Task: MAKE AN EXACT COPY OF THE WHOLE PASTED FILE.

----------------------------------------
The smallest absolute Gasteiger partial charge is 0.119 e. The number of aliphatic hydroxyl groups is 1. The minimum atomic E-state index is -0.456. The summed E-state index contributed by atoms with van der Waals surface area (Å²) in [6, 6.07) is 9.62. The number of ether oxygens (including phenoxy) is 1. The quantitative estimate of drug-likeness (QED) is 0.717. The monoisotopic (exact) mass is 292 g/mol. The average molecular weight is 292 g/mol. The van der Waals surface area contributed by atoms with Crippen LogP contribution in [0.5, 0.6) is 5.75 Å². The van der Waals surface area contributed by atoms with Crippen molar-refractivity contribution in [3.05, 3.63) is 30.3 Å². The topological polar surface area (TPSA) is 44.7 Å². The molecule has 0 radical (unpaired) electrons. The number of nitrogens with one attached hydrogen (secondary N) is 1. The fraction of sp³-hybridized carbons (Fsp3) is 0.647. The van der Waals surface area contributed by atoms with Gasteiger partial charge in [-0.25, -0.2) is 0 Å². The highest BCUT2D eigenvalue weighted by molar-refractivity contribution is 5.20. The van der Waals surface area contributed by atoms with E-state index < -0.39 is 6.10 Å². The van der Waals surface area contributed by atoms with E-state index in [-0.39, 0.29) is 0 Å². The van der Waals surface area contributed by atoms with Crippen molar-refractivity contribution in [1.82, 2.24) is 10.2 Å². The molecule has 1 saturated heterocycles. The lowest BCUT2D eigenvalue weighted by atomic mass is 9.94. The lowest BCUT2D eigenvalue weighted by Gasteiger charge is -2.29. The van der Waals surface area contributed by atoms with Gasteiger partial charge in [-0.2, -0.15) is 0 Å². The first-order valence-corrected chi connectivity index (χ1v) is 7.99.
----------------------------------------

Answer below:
The smallest absolute Gasteiger partial charge is 0.119 e. The number of aliphatic hydroxyl groups is 1. The minimum atomic E-state index is -0.456. The summed E-state index contributed by atoms with van der Waals surface area (Å²) in [6, 6.07) is 9.62. The number of ether oxygens (including phenoxy) is 1. The quantitative estimate of drug-likeness (QED) is 0.717. The monoisotopic (exact) mass is 292 g/mol. The average molecular weight is 292 g/mol. The van der Waals surface area contributed by atoms with Crippen LogP contribution in [0.5, 0.6) is 5.75 Å². The van der Waals surface area contributed by atoms with Crippen molar-refractivity contribution in [3.05, 3.63) is 30.3 Å². The topological polar surface area (TPSA) is 44.7 Å². The molecule has 0 radical (unpaired) electrons. The number of nitrogens with one attached hydrogen (secondary N) is 1. The fraction of sp³-hybridized carbons (Fsp3) is 0.647. The van der Waals surface area contributed by atoms with Gasteiger partial charge in [-0.25, -0.2) is 0 Å². The highest BCUT2D eigenvalue weighted by molar-refractivity contribution is 5.20. The van der Waals surface area contributed by atoms with E-state index < -0.39 is 6.10 Å². The van der Waals surface area contributed by atoms with E-state index in [-0.39, 0.29) is 0 Å². The van der Waals surface area contributed by atoms with Crippen molar-refractivity contribution in [1.82, 2.24) is 10.2 Å². The molecule has 1 saturated heterocycles. The lowest BCUT2D eigenvalue weighted by atomic mass is 9.94. The lowest BCUT2D eigenvalue weighted by Gasteiger charge is -2.29. The van der Waals surface area contributed by atoms with Gasteiger partial charge in [-0.2, -0.15) is 0 Å². The first-order valence-corrected chi connectivity index (χ1v) is 7.99.